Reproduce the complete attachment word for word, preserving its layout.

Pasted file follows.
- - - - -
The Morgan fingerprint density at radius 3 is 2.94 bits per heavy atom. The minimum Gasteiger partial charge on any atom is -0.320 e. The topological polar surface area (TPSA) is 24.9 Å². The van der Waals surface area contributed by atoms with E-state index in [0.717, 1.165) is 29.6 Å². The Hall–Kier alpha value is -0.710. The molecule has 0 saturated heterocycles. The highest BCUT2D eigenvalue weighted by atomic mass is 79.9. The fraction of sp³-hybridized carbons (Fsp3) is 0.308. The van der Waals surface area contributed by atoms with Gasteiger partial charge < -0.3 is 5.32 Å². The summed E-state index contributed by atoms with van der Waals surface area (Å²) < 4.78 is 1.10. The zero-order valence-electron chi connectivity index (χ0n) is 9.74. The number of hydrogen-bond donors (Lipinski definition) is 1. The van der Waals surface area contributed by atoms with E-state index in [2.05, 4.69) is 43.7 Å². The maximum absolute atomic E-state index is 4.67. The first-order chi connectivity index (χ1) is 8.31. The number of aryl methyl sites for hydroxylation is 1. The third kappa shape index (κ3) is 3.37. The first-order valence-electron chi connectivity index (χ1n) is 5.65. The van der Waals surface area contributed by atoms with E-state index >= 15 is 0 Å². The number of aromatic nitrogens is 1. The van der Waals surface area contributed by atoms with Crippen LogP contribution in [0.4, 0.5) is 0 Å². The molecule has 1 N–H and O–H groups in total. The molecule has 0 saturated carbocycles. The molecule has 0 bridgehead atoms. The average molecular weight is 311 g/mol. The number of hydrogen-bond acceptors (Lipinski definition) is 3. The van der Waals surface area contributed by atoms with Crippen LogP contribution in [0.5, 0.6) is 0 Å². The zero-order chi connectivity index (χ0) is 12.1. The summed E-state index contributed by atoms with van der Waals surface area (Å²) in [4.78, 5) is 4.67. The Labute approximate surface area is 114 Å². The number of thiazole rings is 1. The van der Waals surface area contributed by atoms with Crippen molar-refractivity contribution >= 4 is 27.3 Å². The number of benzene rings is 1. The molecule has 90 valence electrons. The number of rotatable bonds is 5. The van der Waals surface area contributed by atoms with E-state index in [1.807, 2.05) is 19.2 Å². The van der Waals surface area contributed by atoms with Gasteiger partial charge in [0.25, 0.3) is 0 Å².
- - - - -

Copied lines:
The Morgan fingerprint density at radius 3 is 2.94 bits per heavy atom. The minimum Gasteiger partial charge on any atom is -0.320 e. The topological polar surface area (TPSA) is 24.9 Å². The van der Waals surface area contributed by atoms with E-state index in [0.717, 1.165) is 29.6 Å². The Hall–Kier alpha value is -0.710. The molecule has 0 saturated heterocycles. The highest BCUT2D eigenvalue weighted by atomic mass is 79.9. The fraction of sp³-hybridized carbons (Fsp3) is 0.308. The van der Waals surface area contributed by atoms with Gasteiger partial charge < -0.3 is 5.32 Å². The summed E-state index contributed by atoms with van der Waals surface area (Å²) < 4.78 is 1.10. The zero-order valence-electron chi connectivity index (χ0n) is 9.74. The number of hydrogen-bond donors (Lipinski definition) is 1. The van der Waals surface area contributed by atoms with E-state index in [2.05, 4.69) is 43.7 Å². The maximum absolute atomic E-state index is 4.67. The first-order chi connectivity index (χ1) is 8.31. The number of aryl methyl sites for hydroxylation is 1. The third kappa shape index (κ3) is 3.37. The first-order valence-electron chi connectivity index (χ1n) is 5.65. The van der Waals surface area contributed by atoms with E-state index >= 15 is 0 Å². The number of aromatic nitrogens is 1. The van der Waals surface area contributed by atoms with Crippen LogP contribution in [0.4, 0.5) is 0 Å². The molecule has 1 N–H and O–H groups in total. The molecule has 0 saturated carbocycles. The molecule has 0 bridgehead atoms. The average molecular weight is 311 g/mol. The number of hydrogen-bond acceptors (Lipinski definition) is 3. The van der Waals surface area contributed by atoms with Crippen LogP contribution in [0.5, 0.6) is 0 Å². The zero-order chi connectivity index (χ0) is 12.1. The summed E-state index contributed by atoms with van der Waals surface area (Å²) in [4.78, 5) is 4.67. The Labute approximate surface area is 114 Å². The number of thiazole rings is 1. The van der Waals surface area contributed by atoms with Crippen molar-refractivity contribution >= 4 is 27.3 Å². The number of benzene rings is 1. The molecule has 90 valence electrons. The number of rotatable bonds is 5. The van der Waals surface area contributed by atoms with E-state index in [1.807, 2.05) is 19.2 Å². The van der Waals surface area contributed by atoms with Gasteiger partial charge in [0.25, 0.3) is 0 Å².